#113

DaveB, I appreciate this.:grinning:

There are many things that lead me to my odd beliefs which do not agree with mainstream Christianity. I may be wrong, who knows? But, here are a few that you and others may want to consider, and tell me what you think.

  1. If the way, the truth and the light are what brings salvation, then God would have made them known in the beginning so that none should perish. He wouldn’t have waited thousands of years to reveal it. According to Paul, such things are clearly seen and understood by the things that are made.
  2. If Israel was to be the light God the world, then God would have given them the light.
  3. If Jesus’ words are the words of the God of Israel and they are the way, the truth and the light then the Levitical law was neither the word of the God of Jacob/Israel, nor the way. As it said, God’s word does not change. It is the same yesterday, today and tomorrow.
    4.Again, as Paul says, " although they knew God, they did not glorify Him as God, but became futile in their thoughts and changed the glory of the incorruptible God into an image made like corruptible man". So God was known prior to Jesus.
  4. If you strip away all the foolish commandments of men that are written in the Levitical law, then what you have left are the things that Jesus taught which, I believe is what Abraham was following before the Levitical law entered in and became the dominant faith.

Hermano, this is probably why the prophets keep repeating the command to take care of the widow.

So my question is why just sexual immorality? If your wife tries to murder you, I’d say this might be a cause for divorce.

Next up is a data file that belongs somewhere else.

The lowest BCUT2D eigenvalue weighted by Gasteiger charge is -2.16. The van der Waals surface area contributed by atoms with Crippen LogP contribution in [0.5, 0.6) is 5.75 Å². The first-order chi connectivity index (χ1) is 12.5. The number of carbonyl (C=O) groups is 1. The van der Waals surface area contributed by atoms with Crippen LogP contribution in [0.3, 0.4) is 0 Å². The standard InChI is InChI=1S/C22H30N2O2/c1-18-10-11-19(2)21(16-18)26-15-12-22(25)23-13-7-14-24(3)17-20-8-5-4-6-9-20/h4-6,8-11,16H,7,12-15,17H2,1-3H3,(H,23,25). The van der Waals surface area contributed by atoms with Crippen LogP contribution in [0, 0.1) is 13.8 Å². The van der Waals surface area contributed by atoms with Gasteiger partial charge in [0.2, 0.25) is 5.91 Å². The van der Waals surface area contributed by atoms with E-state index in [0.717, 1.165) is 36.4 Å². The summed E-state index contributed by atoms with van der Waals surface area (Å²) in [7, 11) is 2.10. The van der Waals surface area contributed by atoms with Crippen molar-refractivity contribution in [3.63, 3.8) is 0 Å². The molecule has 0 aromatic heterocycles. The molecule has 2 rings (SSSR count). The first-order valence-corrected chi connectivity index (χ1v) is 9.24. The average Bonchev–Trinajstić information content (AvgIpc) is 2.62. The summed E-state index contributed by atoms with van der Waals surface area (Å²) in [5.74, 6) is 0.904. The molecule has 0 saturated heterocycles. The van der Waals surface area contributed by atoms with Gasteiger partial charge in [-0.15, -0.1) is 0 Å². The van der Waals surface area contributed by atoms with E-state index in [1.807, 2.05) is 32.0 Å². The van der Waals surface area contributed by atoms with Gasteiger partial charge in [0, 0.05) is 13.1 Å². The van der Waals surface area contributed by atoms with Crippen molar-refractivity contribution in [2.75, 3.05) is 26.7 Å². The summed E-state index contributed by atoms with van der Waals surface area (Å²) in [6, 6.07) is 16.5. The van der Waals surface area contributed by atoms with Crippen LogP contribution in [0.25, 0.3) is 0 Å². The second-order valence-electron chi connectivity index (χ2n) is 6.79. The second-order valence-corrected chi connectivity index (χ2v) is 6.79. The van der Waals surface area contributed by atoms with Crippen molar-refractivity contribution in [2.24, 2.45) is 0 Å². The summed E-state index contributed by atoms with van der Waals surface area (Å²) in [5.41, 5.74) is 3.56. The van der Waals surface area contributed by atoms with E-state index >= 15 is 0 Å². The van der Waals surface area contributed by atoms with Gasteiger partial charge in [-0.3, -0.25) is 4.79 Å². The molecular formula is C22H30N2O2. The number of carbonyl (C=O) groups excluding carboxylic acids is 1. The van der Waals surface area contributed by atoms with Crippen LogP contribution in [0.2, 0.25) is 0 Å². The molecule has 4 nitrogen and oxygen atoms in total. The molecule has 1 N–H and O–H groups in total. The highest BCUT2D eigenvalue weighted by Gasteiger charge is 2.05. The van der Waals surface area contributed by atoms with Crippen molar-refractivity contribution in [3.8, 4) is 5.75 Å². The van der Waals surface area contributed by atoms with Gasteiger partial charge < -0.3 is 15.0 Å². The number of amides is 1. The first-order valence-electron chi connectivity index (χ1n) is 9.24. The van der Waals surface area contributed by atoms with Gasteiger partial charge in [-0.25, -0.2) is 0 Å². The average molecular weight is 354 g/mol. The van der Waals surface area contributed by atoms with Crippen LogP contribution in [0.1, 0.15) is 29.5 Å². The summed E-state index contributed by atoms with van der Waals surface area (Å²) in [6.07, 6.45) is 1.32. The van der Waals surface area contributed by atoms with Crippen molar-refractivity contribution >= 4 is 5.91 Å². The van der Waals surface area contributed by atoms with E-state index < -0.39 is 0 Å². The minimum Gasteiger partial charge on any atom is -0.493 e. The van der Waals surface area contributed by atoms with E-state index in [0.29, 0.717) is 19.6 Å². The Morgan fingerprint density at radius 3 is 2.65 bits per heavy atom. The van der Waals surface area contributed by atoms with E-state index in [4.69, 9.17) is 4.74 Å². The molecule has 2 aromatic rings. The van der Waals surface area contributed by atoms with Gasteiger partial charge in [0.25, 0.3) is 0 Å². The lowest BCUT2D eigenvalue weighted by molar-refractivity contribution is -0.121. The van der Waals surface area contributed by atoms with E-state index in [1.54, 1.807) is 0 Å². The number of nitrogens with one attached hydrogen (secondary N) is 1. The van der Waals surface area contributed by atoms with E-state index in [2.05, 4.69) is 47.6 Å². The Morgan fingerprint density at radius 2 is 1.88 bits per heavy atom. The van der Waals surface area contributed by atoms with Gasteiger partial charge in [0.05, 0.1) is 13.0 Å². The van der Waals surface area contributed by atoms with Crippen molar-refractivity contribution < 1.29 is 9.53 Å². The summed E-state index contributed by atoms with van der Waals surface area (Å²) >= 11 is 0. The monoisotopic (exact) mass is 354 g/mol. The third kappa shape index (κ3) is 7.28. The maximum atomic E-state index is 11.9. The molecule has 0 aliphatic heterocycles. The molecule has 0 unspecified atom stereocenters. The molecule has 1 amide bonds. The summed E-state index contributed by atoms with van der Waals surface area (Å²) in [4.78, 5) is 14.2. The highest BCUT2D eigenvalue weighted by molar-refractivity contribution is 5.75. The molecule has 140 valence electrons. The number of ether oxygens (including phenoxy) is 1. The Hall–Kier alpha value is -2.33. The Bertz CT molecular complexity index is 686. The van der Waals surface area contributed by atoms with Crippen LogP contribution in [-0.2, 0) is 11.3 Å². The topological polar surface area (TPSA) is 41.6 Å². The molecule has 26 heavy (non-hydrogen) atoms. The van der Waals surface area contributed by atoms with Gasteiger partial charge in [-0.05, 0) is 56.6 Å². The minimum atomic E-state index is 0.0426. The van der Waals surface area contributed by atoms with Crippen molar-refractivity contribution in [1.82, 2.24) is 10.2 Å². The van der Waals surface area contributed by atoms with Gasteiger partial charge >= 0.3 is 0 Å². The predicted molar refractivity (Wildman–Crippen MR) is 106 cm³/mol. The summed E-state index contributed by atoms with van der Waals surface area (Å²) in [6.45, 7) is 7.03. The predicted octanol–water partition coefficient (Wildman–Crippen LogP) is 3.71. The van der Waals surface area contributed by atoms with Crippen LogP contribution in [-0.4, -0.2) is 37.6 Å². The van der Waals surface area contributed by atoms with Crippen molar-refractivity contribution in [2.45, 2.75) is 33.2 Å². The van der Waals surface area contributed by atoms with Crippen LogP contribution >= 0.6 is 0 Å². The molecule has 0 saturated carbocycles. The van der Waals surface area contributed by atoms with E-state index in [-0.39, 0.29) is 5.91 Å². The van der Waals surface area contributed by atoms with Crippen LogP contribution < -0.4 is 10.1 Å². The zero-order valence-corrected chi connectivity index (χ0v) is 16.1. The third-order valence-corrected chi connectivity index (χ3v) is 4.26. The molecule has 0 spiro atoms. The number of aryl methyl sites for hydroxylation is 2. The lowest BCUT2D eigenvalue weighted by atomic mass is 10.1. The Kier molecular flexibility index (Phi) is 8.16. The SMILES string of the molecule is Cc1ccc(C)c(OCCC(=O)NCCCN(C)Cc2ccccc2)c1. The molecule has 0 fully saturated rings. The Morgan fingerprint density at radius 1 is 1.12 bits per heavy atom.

#114

Note - the above is repeating the statement of DaveB

For me … Red Hot.


#115

I love Laurel and Hardy! And thank God for Hal Roach supporting them—he also did the “Our Gang-Little Rascals” comedies.

And I have gotten many laughs from Abbott and Costello, Jerry Lewis, Soupy Sales, and even Jim Carrey, …on those rare occasions when he is not over-the-top vulgar:

(But even certain of his vulgar stuff has provided me guilty pleasure:)


#116

More cavalcade of convenience LLC… the same yesterday, today and tomorrow — but NOW because Jesus’ unchanging words don’t suit your agenda you seem more than happy to let Jesus’ all too important words gently slide by; again how convenient. :roll_eyes:


#117

Tend to think you are apart of it.:slightly_smiling_face:


#118

So are there any things in this modern age (beside the obvious infidelity clause of Jesus) that you would consider grounds for divorce?


#119

Yes, of course. Physical violence for example. And it’s not only male violence against women. Some women have been violent against their husbands. But whatever might be the grounds, I think Jesus would have considered remarriage as adultery.


#120

So physical violence is in your understanding grounds for divorce even though the scripture does not state such?


#121

The Greek word used in Matthew 5:32 is “απολυω.” The word means “loose from.” It has been formed from two words, “απο” which means “from” and “λυω” which means “loose.”

To be loosed from the bonds of matrimony sounds an awful lot like divorce to me.


#122

Jesus spoke of divorcing one’s wife for ANY reason other than “whoredom,” (that is, if she engages in prostitution). Only in that case would remarriage NOT be adultery according to Jesus.